Abstract 3133

The treatment of multiple myeloma (MM) has been rapidly evolving with the introduction of new drugs, but this disease is still regarded as incurable, with few exceptions. The role of allogeneic stem cell transplantation in the treatment of MM is unclear at present. It offers the possibility to harness the curative potential of the graft-versus-myeloma effect, but high transplant-related mortality, as previously reported, has limited its use. We report our single-center experience of 120 patients treated with allogeneic transplantation at the Helsinki University Central Hospital since the year 2000 showing low transplant-related mortality and a significant proportion of patients achieving prolonged progression-free survival. The median age of the patients was 50 (range 28–65) years. Sixty-three patients were male, 57 female. The immunoglobulin classes were IgG 75, IgA 16, IgD 3, and light chain 26. Forty-nine patients received a myeloablative (MA) conditioning, 71 patients a reduced intensity conditioning (RIC). The MA regimens were cyclophosphamide 120 mg/kg + fractionated TBI 12 Gy, lungs 10 Gy (n= 30) and treosulfan 42 g/m2 + fludarabine 150 mg/m2 (n= 19), the RIC regimens TBI 2 GY (n= 52) or treosulfan 36 g/m2 (n= 19) with fludarabine. In 43 cases allotransplantation, conditioned with low-dose TBI-based regimen, was performed in a preplanned combination with autologous transplantation which preceded the allotransplantation with the median of 5 (range 2–8) months. Overall, 79 patients had an autologous transplantation in their previous history. The number of chemotherapy lines preceding allogeneic transplantation was 1 in 49, 2 in 30, and 3–7 in 41 cases. The median time from the diagnosis of MM to allotransplantation was 10 (range 5–82 ) months in transplantations with MA conditioning and 16 (7–170) months in those with RIC. Of the donors 74 were HLA-matched siblings and 46 unrelated. The graft was from peripheral blood in 99 and from bone marrow in 21 cases. In transplantations with low-dose TBI based conditioning the GVHD prophylaxis consisted of CsA and MMF. The other patients received CsA + MTX, in sibling transplantations with TBI-based MA conditioning added with methylprednisolone. ATG was given in transplantations from an unrelated donor except to patients conditioned with low-dose TBI. The state of the disease preceding the allotransplantation was the following: CR 18 (15 %), VGPR 7 (6 %) PR 82 (68 %), MR 3 (3 %), and progression 10 (8 %). At 100 days post-transplantation 30 patients (25 %) were in CR, 6 (5 %) in VGPR, 63 (53 %) in PR, 2 (2 %) in MR; 2 (2 %) had no change, and 13 (11 %) progressed. Five patients had died. The best response, achieved at the median of 3 (range 0 – 80) months post-transplantation, was CR 53 (44 %), VGPR 6 (5 %), PR 48 (40 %), MR 1 (1 %), NC 2 (2 %), and progression 10 (8 %). The median follow-up of living patients was 62 (range 1–140) months. The cumulative incidence of grade II-IV acute GVHD was 29 %; that of chronic GVHD 65 % (extensive 25 %) in MA transplantations and 80 % (extensive 51 %) in RIC transplantations. Seventy-three patients had disease progression; the cumulative incidence of progression until 10 years was 70%. There was no significant difference in the incidence of progression between MA and RIC transplantations. Thirty-six patients received DLI for the treatment of progression. Fifty-three patients have died, 38 of them in disease progression, and 15 of non-relapse causes. The cumulative incidences of non-relapse mortality (NRM) in MA and RIC transplantations were 0 vs. 3 % at 100 days, 2 vs. 9 % at 1 year and 8 vs. 26 % at 5 years. The survivals of MA and RIC patients were 92 vs. 87% at 1 year, 87 vs. 72% at 2 years, 64 vs. 56% at 5 years, and 49 vs. 35% at 10 years, respectively. The proportion of the whole patient population surviving without disease progression was 26% from 7 years on until the end of follow-up. There was no significant difference in the survival between transplantations from sibling and unrelated donor. In conclusion, the low NRM, particularly in transplantations with myeloablative conditioning, and the significant proportion of patients with long-term progression-free survival suggest a role for allogeneic transplantation in the treatment of myeloma. The optimal combination of modern drug treatment with allogeneic transplantation providing graft-versus myeloma effect should be assessed in clinical trials.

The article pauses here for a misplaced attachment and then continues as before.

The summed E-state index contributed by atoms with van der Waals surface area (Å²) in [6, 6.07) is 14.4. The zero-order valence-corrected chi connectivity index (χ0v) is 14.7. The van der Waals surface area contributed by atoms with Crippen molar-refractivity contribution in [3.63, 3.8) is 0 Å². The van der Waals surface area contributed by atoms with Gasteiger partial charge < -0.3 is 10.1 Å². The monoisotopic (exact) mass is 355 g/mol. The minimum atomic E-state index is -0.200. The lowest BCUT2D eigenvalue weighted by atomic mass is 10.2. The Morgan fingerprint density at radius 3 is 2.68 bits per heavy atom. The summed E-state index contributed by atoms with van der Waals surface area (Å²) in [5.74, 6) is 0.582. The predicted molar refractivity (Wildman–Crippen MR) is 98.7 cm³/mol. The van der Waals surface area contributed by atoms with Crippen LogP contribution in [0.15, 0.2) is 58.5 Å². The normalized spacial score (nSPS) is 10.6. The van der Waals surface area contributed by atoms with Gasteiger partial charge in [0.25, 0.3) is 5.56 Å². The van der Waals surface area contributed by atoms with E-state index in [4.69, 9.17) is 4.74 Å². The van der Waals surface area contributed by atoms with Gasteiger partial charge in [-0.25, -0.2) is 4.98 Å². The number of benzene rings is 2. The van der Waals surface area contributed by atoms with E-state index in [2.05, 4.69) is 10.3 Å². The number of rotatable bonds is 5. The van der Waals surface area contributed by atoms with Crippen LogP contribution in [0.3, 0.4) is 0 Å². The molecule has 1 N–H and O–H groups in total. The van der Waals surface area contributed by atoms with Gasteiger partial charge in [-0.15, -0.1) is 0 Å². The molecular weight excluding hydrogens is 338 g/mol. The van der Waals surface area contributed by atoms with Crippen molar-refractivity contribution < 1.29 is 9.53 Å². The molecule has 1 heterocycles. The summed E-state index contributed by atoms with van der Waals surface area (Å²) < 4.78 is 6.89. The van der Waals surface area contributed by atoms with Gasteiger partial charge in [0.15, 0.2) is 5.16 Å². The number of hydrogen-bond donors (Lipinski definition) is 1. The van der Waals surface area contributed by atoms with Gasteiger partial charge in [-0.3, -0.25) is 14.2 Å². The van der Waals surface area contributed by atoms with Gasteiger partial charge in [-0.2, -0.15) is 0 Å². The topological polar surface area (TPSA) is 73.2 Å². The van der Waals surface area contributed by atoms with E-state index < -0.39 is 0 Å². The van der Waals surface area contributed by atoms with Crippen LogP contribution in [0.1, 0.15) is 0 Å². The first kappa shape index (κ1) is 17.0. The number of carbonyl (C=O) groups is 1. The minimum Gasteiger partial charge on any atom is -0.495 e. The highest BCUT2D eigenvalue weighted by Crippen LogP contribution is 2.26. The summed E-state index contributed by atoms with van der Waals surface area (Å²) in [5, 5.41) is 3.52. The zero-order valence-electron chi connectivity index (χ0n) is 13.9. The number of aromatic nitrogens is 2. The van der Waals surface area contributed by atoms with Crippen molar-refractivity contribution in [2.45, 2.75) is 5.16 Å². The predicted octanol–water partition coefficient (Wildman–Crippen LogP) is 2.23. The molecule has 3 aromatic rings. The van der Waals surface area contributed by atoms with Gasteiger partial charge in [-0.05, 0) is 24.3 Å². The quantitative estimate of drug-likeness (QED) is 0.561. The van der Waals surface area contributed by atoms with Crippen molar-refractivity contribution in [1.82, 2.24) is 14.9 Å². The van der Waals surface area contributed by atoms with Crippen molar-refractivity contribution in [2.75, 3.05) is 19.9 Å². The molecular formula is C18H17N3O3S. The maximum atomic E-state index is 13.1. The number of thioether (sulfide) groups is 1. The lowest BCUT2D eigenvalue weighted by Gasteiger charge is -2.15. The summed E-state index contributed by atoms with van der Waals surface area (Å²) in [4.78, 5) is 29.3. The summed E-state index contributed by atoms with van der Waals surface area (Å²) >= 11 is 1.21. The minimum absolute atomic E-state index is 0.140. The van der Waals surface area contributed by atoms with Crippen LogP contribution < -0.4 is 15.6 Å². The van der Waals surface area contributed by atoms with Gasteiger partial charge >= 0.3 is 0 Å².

No relevant conflicts of interest to declare.

Author notes


Asterisk with author names denotes non-ASH members.